On their 2012 debut, Yamantaka // Sonic Titan worked out a powerful combination of prog, stoner metal, and no wave, somehow managing to match the lofty concepts of their band. Co-founders Ruby Kato Attwood and Alaska B expressed aspects of their Asian and Anglo descent (both visually and audibly) and released an album that was a part of a yet-unfinished opera, the music itself inspired and led by this high-concept business, but never dominated by it. That ability to present a unique identity without sinking too far into it and losing accessibility, to walk the line between their ideas and their various genre inspirations, is less apparent on followup UZU. The newly expanded outfit leans more heavily on their prog rock influences, losing some of the distinctions and dichotomies that made their debut so powerful.
The group’s dramatic tendencies surface with the very first ominous piano strike on opener “Atalanta”. Chords ring out in dour, epic tremors, with operatic vocals rising to the occasion. “Atalanta, the poacher’s bow has warned you/ The hunt is doomed, the bears have groomed/ The lion’s cursed daughter,” Attwood sings, concept establishing its importance in the mix from the word go. And, as might be expected, that tenderness gives way to the triumphant rocker “Whalesong”, its charge to “victory” and fist-pumping combination of fuzzed guitar, thunderous toms, and that piano becoming the obvious next step. While YT//ST might have also been a concept album, it never telegraphed its narrative, but rather let it be felt more subtly in its lyrical themes and recurring motifs.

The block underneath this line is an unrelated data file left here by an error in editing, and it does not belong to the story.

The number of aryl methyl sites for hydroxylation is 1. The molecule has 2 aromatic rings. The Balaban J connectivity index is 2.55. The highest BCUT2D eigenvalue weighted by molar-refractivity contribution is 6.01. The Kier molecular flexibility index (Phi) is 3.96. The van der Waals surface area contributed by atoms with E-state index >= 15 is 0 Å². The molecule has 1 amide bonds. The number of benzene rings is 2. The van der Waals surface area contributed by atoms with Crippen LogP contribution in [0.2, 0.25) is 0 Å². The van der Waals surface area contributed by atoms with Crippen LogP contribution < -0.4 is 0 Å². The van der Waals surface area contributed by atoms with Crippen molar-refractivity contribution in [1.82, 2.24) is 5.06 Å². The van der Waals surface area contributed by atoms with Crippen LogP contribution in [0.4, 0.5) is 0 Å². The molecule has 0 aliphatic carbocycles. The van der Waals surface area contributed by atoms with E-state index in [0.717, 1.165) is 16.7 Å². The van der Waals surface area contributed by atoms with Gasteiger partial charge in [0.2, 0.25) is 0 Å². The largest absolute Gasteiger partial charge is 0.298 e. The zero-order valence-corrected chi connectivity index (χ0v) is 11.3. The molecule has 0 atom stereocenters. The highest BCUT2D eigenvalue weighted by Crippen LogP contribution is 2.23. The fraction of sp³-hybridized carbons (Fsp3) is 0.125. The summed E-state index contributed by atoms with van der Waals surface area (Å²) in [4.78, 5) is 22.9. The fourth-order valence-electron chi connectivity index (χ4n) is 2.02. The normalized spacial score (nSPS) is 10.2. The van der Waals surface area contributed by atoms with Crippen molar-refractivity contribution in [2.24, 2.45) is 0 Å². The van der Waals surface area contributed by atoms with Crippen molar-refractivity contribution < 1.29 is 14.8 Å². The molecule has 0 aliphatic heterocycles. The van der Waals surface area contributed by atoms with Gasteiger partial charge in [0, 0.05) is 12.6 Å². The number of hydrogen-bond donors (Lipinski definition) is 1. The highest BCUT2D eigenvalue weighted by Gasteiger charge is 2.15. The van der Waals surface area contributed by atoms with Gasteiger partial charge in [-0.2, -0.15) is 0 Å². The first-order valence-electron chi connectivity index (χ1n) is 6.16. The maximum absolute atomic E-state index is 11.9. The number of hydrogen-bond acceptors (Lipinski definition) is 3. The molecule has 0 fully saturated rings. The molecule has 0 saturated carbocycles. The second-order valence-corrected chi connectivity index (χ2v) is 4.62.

But, then again, prog rock isn’t the world’s subtlest genre. Sure, it can be full of subtleties, but flamboyance is regularly an important part of the formula. That couldn’t come through any more clearly than it does on “Hall of Mirrors”, an absolute arch prog track in which autumnal guitars and Attwood’s rhapsodic vocals meet with a goofy rap-rock narrative counterpoint about a spider-like creature “telling lies, in his gentleman guise, ’til the monster shows his teeth and steals the sun from the sky.” But, these cheesy moments aren’t the rule, as proven by the epic “One”, which bounces between rhythms on its crushing bass, comes upon flares of disjointed noise, and alternates between chanted drone mysticism and tight melody, all in its five-and-a-half minute span. Yamantaka // Sonic Titan are at their best when fusing seemingly disparate elements together like they do on “One”, where they expose the connections that were already there and forge new ones at the same time.
Essential Tracks: “One”, “Whalesong”